The 1917–1918 NHL season should’ve been one of celebration. The league was in its inaugural season with four teams ready to compete for the league’s first ever title. Yet, just as the party hats were brought out and the tacky commemorative coins were given, the NHL was dealt two sucker punches.
First, Montreal Wanderers owner Sam Lichtenhein demanded three players from each of the other three teams. He claimed the Wanderers were at a competitive disadvantage to the Montreal Canadiens, Toronto Arenas, and Ottawa Senators. Lichtenhein wanted a better team or he wanted out of the league.
Second, the Montreal Arena — the rink of both the Montreal Canadiens and the Montreal Wanderers — burned down on January 2 in a series of fiery explosions, leaving nothing but rubble.
While tension was already high with Lichtenhein, things only got worse when the Montreal Arena burned down. The Canadiens and Wanderers no longer had a home rink.
An emergency meeting was held to determine where the teams would play. For the Canadiens, the solution to the fire was simple: the team resumed play at the Jubilee Arena, the rink where they played before joining the NHL.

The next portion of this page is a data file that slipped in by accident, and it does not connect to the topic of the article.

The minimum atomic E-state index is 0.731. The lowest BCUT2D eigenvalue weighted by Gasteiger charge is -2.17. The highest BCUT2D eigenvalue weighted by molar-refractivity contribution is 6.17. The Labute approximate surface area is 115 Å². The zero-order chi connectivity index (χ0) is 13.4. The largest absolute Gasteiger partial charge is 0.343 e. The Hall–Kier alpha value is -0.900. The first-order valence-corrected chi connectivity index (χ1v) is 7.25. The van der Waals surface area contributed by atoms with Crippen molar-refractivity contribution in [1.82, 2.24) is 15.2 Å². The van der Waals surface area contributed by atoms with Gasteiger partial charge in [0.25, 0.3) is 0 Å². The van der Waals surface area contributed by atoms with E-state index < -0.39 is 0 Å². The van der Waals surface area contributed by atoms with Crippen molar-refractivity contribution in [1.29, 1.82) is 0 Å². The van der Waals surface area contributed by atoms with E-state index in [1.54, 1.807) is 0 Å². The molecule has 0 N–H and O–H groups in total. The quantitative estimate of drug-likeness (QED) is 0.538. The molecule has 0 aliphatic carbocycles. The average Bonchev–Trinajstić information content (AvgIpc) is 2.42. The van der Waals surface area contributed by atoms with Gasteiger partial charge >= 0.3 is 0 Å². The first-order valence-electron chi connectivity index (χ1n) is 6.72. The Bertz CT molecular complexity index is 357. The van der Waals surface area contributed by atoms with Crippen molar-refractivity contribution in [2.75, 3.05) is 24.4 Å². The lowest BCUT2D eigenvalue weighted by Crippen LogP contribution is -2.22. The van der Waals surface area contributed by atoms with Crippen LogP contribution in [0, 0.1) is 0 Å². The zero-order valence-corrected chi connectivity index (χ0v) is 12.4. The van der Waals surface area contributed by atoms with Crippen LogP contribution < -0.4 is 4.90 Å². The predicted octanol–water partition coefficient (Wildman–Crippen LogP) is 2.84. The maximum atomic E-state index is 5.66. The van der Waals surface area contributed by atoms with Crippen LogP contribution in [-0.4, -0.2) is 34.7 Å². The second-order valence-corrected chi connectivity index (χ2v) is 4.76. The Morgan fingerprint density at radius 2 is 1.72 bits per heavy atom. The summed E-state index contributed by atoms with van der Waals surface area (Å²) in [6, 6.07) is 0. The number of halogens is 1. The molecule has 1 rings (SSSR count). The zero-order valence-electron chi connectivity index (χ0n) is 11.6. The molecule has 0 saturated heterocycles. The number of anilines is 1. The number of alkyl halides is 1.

Lichtenhein on the other hand, once again said the Wanderers wouldn’t be playing anywhere if his demands weren’t met. When his request was turned down, Lichtenhein said the Wanderers would never compete again and resigned from the league.
The Wanderers’ withdrawal was not accepted immediately. On January 5, the Wanderers were supposed to play against the Arenas in Toronto. When the Wanderers didn’t show up, the team was assessed a $500 fine and stripped of its league membership.
The NHL continued with only three teams for the remainder of the 1917–1918 season and the 1918–1919 season. The next year, the Quebec Bulldogs joined the NHL.
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